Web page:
* FTSE 100 index dips 0.3 percent
* Mining shares fall on growth concerns
* Focus shifting to second-quarter earnings
By Atul Prakash
LONDON, June 24 Britain's top share index fell
on Tuesday on signs of economic weakness in the region and
tensions in Iraq, with investors shifting focus to the upcoming
The blue-chip FTSE 100 index was down 0.3 percent at
6,782.62 points by 1030 GMT. The index has been trading in a
tight 60-point range for almost a week against a range of about
150 points earlier this month.
The UK mining index, down 0.6 percent, was the
biggest sectoral decliner on concerns about economic growth in
the region. Germany's Ifo index of business sentiment fell more
than expected in June to its lowest this year.
The tense situation in Iraq also made investors cautious.
U.S. Secretary of State John Kerry held crisis talks with
leaders of Iraq's autonomous Kurdish region, urging them to
stand with Baghdad in the face of a Sunni insurgent onslaught
that threatens to split the country.
"A lot of clients are mentioning that the situation in Iraq
is prompting them to be cautious. Uncertainty over there is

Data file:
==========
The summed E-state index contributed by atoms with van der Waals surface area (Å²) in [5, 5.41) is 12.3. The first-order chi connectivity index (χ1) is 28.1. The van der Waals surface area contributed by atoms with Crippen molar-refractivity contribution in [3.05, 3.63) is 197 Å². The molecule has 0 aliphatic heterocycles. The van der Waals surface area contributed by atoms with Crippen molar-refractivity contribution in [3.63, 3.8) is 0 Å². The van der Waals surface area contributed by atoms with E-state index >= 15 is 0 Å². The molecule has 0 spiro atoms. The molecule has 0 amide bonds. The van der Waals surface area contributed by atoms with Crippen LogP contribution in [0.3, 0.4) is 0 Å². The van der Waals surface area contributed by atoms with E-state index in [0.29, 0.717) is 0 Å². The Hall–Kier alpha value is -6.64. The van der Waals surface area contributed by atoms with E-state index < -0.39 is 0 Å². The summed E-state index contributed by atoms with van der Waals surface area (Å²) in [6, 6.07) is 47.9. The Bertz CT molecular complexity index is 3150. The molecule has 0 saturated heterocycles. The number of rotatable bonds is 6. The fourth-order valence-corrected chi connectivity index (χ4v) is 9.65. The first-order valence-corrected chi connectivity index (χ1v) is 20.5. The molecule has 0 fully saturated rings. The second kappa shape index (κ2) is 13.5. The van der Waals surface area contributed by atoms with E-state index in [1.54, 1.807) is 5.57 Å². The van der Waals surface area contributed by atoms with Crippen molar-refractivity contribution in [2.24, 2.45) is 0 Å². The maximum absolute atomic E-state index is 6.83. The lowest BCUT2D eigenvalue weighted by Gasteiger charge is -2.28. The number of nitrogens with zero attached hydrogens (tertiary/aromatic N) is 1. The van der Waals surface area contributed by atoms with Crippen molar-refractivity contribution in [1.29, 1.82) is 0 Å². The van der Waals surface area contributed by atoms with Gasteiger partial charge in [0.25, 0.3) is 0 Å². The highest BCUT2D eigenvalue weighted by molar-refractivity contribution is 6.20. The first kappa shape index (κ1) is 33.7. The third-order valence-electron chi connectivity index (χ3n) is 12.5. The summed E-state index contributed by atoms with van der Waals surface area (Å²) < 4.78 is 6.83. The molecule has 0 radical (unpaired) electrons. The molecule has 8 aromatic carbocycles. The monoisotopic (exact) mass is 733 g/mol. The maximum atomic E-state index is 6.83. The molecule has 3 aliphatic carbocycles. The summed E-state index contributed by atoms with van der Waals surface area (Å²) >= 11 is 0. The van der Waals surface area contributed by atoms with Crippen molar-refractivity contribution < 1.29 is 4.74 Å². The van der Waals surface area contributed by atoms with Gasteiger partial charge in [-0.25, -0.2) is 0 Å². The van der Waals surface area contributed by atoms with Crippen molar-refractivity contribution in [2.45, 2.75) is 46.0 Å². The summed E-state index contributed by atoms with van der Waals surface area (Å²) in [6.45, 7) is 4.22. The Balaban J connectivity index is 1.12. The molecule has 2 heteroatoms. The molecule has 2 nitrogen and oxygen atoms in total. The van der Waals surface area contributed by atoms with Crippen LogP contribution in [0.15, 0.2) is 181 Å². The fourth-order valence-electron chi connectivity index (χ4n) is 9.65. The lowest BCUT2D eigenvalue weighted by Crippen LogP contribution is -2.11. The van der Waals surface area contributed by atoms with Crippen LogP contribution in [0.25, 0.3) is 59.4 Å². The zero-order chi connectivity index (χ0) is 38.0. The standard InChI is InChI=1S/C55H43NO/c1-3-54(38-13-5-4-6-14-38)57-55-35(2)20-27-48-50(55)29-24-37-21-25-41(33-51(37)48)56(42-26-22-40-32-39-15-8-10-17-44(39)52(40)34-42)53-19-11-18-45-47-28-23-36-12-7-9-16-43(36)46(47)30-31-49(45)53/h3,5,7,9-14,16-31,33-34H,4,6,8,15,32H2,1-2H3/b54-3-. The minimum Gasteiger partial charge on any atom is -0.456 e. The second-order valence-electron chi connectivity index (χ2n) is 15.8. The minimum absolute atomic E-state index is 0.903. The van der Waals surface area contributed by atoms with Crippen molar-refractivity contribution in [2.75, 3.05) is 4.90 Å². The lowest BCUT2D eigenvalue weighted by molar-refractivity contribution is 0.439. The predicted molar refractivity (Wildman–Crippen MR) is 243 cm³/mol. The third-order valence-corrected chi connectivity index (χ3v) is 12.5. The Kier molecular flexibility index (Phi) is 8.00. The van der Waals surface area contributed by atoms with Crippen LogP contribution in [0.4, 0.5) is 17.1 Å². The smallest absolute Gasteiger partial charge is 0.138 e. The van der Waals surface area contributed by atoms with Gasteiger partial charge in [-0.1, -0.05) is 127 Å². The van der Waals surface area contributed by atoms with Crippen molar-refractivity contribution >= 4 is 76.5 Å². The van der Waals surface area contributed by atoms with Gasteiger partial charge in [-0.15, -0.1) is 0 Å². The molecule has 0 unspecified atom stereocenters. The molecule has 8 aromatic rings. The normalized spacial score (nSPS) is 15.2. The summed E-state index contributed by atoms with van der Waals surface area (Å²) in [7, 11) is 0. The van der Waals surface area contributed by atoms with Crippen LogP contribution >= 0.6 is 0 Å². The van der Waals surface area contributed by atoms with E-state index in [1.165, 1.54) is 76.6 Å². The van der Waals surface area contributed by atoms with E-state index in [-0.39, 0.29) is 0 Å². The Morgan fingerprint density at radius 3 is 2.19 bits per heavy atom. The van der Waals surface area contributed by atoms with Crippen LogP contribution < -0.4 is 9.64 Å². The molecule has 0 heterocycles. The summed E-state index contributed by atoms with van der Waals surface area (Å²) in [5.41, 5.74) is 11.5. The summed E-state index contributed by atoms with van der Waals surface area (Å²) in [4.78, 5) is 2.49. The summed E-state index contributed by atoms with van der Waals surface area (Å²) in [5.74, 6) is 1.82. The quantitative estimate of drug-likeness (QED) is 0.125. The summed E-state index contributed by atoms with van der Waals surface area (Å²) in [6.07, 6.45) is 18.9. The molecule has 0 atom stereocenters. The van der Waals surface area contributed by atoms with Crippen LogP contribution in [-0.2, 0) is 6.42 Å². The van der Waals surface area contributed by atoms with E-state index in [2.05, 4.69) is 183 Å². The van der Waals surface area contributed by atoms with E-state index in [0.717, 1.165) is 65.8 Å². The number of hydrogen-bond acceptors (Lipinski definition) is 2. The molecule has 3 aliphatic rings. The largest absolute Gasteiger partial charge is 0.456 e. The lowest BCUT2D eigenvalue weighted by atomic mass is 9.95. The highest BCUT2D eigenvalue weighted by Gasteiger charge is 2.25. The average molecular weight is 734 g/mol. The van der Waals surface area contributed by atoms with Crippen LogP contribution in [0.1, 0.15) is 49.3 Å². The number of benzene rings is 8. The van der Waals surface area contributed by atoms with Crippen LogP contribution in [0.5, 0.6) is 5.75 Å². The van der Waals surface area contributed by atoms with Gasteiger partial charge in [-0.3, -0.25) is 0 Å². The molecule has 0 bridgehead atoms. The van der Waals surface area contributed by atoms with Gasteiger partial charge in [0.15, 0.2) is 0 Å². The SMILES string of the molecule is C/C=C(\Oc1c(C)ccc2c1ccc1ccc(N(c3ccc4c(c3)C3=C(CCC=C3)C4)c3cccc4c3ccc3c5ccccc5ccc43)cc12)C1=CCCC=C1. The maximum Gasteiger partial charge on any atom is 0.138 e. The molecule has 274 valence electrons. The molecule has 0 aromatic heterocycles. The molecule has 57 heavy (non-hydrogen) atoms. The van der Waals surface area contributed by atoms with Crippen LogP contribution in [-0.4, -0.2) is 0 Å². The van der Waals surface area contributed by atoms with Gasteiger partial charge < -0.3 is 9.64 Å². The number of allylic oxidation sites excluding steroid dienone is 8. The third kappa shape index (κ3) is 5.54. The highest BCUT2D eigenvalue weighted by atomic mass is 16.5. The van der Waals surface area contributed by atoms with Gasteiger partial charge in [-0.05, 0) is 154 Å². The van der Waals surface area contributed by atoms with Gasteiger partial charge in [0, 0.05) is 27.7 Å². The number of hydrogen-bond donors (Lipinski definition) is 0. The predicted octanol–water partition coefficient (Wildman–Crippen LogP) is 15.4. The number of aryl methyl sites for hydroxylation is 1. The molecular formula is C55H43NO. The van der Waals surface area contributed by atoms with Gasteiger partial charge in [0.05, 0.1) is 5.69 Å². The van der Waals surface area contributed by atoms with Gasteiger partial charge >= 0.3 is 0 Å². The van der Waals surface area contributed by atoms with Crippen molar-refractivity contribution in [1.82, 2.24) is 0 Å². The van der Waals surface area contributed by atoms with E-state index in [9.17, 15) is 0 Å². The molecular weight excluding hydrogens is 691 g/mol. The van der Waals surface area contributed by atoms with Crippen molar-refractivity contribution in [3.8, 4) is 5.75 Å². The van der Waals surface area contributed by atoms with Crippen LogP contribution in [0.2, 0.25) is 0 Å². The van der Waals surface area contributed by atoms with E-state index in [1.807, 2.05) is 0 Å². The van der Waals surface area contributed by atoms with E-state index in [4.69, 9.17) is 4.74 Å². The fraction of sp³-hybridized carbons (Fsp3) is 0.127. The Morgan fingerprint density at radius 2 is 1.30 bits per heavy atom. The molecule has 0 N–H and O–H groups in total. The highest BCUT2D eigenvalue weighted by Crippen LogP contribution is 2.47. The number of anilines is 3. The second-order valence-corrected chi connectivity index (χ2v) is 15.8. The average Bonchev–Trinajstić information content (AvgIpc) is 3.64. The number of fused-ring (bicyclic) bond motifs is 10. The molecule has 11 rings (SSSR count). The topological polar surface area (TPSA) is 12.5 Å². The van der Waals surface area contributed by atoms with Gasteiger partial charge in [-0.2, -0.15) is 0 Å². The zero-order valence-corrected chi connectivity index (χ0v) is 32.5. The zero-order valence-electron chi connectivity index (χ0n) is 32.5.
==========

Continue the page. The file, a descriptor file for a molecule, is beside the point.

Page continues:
dictating investors' emotions," Tom Robertson, senior trader at
Accendo Markets, said.
Comments by Bank of England officials also made investors
reluctant to place strong bets on the market.
BoE Governor Mark Carney told British lawmakers that markets
had not adjusted enough to strong British economic data,
explaining why earlier this month he signaled interest rates
could rise sooner than the markets expected.
BoE Deputy Governor Charlie Bean said Britain was gradually
moving towards the point of tighter monetary policy, but the
timing would depend on how the economy progresses from here.
"The central bank is trying to manage expectations and
remind investors and consumers that interest rates can't stay at
these low levels for longer," Keith Bowman, equity analyst at
Hargreaves Lansdown, said.
"The market is lacking catalysts to make a decisive move up
or down. However, the second-quarter results season could
provide some direction to the market, with investors' focus seen
shifting to company revenues and forward guidance."
(Additional reporting by Alistair Smout in Edinburgh; Editing
by Susan Fenton)